You might disagree with me, and you could point at the sales figures for CDs vs MP3s as proof. The current music market doesn't prove me wrong; you're looking at the wrong figures. If you want to understand the why the figures are wrong I'll first have to cover the fundamental difference between publishing and music. This will take a brief lesson on the history of technology.
A hundred years ago, the recording industry got its start with wax cylinders. These were quickly replaced with gramaphones (vinyl records), which eventually got replaced by tapes. Next came CDs in the mid 1980s, and finally MP3s right around the turn of the millennium. (BTW, the reason CDs stuck around and MP3s didn't take over the market is because a CD is already a digital product. It is trivially simple to rip a CD, and the same goes for burning MP3s to a CD.)
In all that time, publishing has relied on paper books as their distribution medium. While the recording industry went through 5 different transitions, publishing haven't seen any. They're still working in the age of the gramaphone.
People are going to jump on to the ebook band wagon faster than you might believe possible, but if you accept the paper books as vinyl records analogy then you might change your mind.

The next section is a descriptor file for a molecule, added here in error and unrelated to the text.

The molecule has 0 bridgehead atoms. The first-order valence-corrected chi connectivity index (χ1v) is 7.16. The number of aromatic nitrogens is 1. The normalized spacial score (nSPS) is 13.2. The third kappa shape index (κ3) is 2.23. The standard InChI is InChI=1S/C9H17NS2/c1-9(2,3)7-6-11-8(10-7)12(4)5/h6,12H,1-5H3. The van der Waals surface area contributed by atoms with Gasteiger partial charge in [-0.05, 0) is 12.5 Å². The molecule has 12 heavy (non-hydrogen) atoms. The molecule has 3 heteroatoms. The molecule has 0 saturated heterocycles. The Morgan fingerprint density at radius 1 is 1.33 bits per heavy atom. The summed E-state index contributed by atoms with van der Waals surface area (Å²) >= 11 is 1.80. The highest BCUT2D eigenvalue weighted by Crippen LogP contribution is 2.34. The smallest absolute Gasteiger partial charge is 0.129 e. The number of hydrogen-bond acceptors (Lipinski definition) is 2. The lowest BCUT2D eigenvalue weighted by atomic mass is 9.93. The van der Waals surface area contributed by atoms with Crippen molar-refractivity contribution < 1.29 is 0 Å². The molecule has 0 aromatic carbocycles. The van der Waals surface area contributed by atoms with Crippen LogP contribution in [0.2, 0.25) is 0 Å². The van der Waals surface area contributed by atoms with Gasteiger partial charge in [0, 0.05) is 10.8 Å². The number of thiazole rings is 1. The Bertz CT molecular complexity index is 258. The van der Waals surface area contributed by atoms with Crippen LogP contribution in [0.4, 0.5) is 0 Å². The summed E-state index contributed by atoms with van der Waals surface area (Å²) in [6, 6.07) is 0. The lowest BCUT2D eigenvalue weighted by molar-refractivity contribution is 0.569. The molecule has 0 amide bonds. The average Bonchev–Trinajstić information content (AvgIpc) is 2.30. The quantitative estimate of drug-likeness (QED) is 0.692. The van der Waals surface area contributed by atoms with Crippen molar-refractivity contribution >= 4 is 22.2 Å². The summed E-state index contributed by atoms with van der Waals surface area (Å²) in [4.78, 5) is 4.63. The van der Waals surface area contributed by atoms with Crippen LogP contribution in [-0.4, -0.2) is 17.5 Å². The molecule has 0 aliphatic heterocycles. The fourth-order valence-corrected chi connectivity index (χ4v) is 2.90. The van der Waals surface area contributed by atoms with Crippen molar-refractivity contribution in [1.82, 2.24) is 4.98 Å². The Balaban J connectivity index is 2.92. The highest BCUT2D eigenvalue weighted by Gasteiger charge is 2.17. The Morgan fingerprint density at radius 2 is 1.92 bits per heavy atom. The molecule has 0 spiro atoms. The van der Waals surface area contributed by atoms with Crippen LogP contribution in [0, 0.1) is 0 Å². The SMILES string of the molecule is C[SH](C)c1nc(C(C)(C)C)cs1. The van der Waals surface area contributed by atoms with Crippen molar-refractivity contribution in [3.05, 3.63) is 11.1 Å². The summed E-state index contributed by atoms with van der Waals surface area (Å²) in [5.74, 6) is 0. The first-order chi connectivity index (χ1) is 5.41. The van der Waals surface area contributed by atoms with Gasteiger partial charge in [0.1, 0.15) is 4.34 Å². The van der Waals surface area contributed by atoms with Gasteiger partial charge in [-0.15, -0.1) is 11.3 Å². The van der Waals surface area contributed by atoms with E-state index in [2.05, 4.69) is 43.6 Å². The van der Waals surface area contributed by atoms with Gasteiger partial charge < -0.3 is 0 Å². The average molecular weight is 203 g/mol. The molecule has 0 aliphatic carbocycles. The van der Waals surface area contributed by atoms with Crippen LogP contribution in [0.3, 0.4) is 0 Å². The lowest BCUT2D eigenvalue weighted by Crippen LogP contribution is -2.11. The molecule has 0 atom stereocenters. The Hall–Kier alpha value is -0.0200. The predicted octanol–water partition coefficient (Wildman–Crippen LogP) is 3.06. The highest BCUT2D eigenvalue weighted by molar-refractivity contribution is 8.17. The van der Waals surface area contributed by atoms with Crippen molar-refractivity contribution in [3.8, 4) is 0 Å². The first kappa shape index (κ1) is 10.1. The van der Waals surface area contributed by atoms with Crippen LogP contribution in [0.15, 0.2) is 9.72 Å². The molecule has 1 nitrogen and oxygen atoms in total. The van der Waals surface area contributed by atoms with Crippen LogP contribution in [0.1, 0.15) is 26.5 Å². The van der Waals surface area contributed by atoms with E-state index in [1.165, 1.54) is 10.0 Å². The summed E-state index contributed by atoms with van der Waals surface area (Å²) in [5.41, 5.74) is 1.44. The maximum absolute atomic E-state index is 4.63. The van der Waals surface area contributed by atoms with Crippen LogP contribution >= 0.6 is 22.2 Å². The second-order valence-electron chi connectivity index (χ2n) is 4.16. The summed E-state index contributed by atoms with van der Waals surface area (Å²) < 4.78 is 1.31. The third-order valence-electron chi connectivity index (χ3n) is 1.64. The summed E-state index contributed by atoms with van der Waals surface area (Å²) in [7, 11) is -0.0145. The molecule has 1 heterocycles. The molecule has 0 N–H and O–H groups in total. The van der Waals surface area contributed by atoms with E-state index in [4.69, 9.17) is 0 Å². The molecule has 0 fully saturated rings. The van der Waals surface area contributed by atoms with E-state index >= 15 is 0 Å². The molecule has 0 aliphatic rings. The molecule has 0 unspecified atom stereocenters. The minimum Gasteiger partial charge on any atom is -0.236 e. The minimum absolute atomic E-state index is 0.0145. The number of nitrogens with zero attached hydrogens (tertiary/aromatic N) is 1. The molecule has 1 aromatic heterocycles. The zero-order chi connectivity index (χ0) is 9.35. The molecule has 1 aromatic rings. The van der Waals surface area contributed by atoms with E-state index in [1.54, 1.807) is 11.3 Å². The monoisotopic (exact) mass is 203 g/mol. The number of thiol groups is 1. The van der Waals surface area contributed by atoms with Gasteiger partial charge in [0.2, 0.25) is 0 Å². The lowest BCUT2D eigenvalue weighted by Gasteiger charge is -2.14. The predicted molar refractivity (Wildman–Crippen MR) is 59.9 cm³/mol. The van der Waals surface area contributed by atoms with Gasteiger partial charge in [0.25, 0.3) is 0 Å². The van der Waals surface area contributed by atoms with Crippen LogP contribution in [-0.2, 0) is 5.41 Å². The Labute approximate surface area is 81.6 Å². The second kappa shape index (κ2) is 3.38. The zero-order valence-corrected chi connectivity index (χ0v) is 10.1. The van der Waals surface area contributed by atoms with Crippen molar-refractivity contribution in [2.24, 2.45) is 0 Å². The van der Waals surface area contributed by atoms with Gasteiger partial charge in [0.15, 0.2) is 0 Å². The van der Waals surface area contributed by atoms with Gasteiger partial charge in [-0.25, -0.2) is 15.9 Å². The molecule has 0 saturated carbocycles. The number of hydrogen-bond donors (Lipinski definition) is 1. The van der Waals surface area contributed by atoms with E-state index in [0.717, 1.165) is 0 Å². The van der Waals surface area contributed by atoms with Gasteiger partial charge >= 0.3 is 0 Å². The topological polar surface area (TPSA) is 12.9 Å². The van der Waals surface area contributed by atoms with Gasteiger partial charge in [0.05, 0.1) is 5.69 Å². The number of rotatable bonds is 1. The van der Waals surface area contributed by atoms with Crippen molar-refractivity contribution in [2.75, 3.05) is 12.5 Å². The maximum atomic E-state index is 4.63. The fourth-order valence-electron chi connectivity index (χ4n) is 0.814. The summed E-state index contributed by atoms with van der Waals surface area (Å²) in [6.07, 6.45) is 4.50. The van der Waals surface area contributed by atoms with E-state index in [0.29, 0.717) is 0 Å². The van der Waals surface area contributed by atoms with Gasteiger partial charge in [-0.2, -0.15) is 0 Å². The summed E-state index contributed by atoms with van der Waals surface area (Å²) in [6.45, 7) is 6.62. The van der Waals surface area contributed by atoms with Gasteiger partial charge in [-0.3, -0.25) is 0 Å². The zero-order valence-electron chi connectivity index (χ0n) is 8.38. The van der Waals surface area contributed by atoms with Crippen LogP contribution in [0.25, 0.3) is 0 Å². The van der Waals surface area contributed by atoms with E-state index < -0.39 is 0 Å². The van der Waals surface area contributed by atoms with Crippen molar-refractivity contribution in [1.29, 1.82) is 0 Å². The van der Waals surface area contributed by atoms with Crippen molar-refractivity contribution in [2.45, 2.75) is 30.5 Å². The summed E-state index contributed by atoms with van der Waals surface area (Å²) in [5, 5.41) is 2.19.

Think about what it would be like if everyone still used vinyl records for their music collection (no tapes, no CDs, no nothing). You'd have to carry around those honking big disks every where you went as well as a record player. The good models might get smaller, but they would still be rather bulky.
What would happen to the vinyl records if someone invented an MP3 player? Obviously most would dabble at first, but they would soon jump in with both feet. MP3s players are so much more convenient that any heavy music listener would leap at the chance to get one.
Read the previous paragraph again and swap out paper books and ebooks in the appropriate places. Doesn't that sound a lot like the existing book market?
So ask yourself this: What percentage of the market is made up by vinyl records? I'm pretty sure that tiny percentage is how important paper will be by the end of the next 5 years.
Now do you see why publishers are scared? They should be. This is not just a transition; this is a real honest to Cthulhu revolution.
What do you think?